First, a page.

A preliminary autopsy gives “likely drowning” as the cause of death for a Louisiana teen who disappeared in late October and was found dead less than a week later, but questions about the boy’s death and the investigation have led his family to seek an independent autopsy from a company in Texas, ABC13 reports.
Quawan “Bobby” Charles, 15, was last seen on October 30 leaving his father’s house in the St Mary Parish town of Baldwin with a friend and the friend’s mother — without permission, a family spokesperson said, as CrimeOnline previously reported. His body was found on November 3 in ankle-deep water in a sugar cane field in Iberia Parish near Loreauville, about 22 miles from Baldwin.
Charles’s mother, Roxanne Nelson, snapped a photo of her son’s ravaged face and compared it with that of Emmett Till, the 14-year-old Black boy who was abducted and savagely beaten and mutilated before his body was sunk into Mississippi’s Tallahatchie River in 1955. His killers were acquitted by an all-white jury. His mother Mamie insisted on an open-casket funeral so the brutality inflicted on her son would be seen.
Iberia Parish Coroner Carl Ditch noted “evidence of drowning” on the one-page preliminary autopsy report, released Friday, according to the Lafayette Daily Advertiser: “muddy water in airways, hyper inflated lungs, water in sphenoid sinuses.” Ditch wrote that he found no evidence of injuries before death on Charles’s face and concluded that the injures seen on his face in Roxanne Nelson’s gruesome photo (Warning: Graphic photo) were caused by “aquatic animals.”
No further information will be released, the coroner said, until the autopsy is finalized, including toxicology reports, in about 12 weeks.
Charles’s family has been unhappy with the investigation from the start, saying that Iberia Parish deputies did not take their initial missing person report seriously.
“There was no Amber Alert issued,” Chase Trichell, an attorney for the family, told News 10. “The police did not take this seriously, at least initially, and the question of course is, could his life have been saved?”
Amber Alerts must be activated by state authorities, but Louisiana State Police Lt Nick Manale said his agency “was not contacted in reference to the missing individual and is not currently part of the ongoing investigation,” the Washington Post reported.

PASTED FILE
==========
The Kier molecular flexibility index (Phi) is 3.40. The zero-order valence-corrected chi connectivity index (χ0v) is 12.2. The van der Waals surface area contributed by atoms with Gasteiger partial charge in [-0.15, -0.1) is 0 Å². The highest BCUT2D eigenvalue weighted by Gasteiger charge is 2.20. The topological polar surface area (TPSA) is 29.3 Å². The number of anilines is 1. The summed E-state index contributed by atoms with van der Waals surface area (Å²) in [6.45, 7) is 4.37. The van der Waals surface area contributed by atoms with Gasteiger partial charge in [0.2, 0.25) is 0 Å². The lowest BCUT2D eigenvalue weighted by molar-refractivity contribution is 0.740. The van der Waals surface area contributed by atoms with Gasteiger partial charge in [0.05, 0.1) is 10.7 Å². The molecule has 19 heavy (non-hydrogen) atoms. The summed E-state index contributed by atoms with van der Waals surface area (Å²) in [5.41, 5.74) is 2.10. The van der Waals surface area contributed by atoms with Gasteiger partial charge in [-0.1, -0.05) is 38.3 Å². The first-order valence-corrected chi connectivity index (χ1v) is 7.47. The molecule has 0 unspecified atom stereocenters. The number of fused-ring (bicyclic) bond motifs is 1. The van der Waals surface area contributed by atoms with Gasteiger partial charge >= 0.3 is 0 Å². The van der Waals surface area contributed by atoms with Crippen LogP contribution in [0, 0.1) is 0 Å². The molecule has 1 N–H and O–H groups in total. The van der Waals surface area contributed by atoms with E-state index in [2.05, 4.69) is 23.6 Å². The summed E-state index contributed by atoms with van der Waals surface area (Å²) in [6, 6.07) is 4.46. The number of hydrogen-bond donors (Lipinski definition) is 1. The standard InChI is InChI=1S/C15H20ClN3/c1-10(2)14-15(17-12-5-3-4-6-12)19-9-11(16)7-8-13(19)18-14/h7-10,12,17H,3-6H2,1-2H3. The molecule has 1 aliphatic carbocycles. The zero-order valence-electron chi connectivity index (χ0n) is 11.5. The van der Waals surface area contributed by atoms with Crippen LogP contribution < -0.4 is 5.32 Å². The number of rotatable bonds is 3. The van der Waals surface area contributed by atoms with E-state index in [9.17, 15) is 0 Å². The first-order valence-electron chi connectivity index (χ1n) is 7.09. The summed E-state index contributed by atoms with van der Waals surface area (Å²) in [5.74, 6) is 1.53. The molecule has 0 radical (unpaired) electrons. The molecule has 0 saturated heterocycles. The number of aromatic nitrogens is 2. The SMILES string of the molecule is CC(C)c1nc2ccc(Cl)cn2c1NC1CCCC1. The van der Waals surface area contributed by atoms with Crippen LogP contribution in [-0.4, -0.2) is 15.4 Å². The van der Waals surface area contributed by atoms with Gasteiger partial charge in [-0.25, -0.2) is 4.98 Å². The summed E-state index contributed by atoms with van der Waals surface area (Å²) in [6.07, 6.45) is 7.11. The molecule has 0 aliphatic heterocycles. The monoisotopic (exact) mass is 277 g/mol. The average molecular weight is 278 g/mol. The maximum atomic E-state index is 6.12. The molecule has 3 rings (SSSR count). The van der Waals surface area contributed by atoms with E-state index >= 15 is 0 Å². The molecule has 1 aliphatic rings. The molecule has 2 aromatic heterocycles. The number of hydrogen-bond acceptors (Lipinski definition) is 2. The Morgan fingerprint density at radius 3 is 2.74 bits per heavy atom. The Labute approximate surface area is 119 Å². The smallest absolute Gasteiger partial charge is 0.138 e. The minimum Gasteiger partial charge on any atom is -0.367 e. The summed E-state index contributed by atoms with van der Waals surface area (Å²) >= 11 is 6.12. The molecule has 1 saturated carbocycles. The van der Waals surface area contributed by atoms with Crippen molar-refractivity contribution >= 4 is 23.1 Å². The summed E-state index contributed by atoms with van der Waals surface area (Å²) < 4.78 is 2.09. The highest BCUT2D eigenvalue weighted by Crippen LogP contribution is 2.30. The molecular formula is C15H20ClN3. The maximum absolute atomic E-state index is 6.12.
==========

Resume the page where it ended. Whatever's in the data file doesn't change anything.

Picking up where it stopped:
Civil rights attorney Ron Haley, also representing the family, said that local news media were never alerted about the missing teen.
“Once this became public, almost every local news station said, ‘We had no idea a child was even missing,’ ” Haley said, adding that detectives hadn’t even pinged Bobby’s cellphone until several days after his disappearance. “That’s how they knew where to narrow the search for him,” he said.
Charles’s family accompanied Iberia Parish deputies to the trailer home in Loreauville where Gavin Irwin, 17, and Janet Irwin — the friend and his mother who were last seen with the boy — lived on November 3. Gavin confirmed that they had picked the boy up so the two of them could spend some time together but said that Bobby had left later in the day, alone. Deputies searched the trailer but found nothing suspicious.
Later that day, the teen’s body was found, and now the Gavins have moved out of the trailer park. A spokeswoman for the sheriff’s office would not say if deputies were in contact with them.
In a statement released on Tuesday, the Iberia Parish Sheriff’s Office said that they continue “to investigate the suspicious circumstances surrounding” Charles’s death and that they “have interviewed multiple individuals and collected physical evidence which is being processed.”
Meanwhile, the family wants answers. Haley said that Bobby’s body was sent to American Forensics in Mesquite, Texas, for an independent autopsy on Tuesday, and he expects results early next week, ABC13 said.
“I believe he was murdered and I believe somebody tried to cover it up,” Haley told the Daily Advertiser. “How, why, we don’t know. Folks have made the connection that it was a hate crime. I’m not ready to go there yet — there is much to be learned.”
“Something hateful was done to him. … Motivation does not make it worse or not worse,” Haley added.
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[Feature Photo: Quawan Charles/Handout]